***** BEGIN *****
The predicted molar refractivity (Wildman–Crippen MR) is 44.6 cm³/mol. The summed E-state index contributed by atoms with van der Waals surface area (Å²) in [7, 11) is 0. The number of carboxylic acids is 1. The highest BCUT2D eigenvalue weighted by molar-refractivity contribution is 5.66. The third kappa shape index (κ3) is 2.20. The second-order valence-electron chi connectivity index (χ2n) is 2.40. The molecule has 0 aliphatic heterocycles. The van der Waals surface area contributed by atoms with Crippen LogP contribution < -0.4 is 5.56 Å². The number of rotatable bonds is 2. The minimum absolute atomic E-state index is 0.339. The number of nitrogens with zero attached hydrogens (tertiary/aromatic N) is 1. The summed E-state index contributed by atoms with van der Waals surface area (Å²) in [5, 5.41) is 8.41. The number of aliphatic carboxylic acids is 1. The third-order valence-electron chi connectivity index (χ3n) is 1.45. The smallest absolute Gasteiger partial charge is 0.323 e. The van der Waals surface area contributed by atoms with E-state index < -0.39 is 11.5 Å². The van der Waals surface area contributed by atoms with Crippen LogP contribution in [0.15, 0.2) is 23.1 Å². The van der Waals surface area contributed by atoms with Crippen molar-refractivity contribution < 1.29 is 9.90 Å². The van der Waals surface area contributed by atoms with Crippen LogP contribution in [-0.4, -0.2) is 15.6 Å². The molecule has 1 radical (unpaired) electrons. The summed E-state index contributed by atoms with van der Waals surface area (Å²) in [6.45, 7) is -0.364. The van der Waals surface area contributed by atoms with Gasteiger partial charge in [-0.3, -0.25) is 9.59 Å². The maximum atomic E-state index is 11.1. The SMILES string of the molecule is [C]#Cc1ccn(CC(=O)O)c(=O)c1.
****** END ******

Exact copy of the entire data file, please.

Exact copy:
The predicted molar refractivity (Wildman–Crippen MR) is 44.6 cm³/mol. The summed E-state index contributed by atoms with van der Waals surface area (Å²) in [7, 11) is 0. The number of carboxylic acids is 1. The highest BCUT2D eigenvalue weighted by molar-refractivity contribution is 5.66. The third kappa shape index (κ3) is 2.20. The second-order valence-electron chi connectivity index (χ2n) is 2.40. The molecule has 0 aliphatic heterocycles. The van der Waals surface area contributed by atoms with Crippen LogP contribution < -0.4 is 5.56 Å². The number of rotatable bonds is 2. The minimum absolute atomic E-state index is 0.339. The number of nitrogens with zero attached hydrogens (tertiary/aromatic N) is 1. The summed E-state index contributed by atoms with van der Waals surface area (Å²) in [5, 5.41) is 8.41. The number of aliphatic carboxylic acids is 1. The third-order valence-electron chi connectivity index (χ3n) is 1.45. The smallest absolute Gasteiger partial charge is 0.323 e. The van der Waals surface area contributed by atoms with E-state index < -0.39 is 11.5 Å². The van der Waals surface area contributed by atoms with Crippen LogP contribution in [0.15, 0.2) is 23.1 Å². The van der Waals surface area contributed by atoms with Crippen molar-refractivity contribution < 1.29 is 9.90 Å². The van der Waals surface area contributed by atoms with Crippen LogP contribution in [-0.4, -0.2) is 15.6 Å². The molecule has 1 radical (unpaired) electrons. The summed E-state index contributed by atoms with van der Waals surface area (Å²) in [6.45, 7) is -0.364. The van der Waals surface area contributed by atoms with Gasteiger partial charge in [-0.3, -0.25) is 9.59 Å². The maximum atomic E-state index is 11.1. The SMILES string of the molecule is [C]#Cc1ccn(CC(=O)O)c(=O)c1.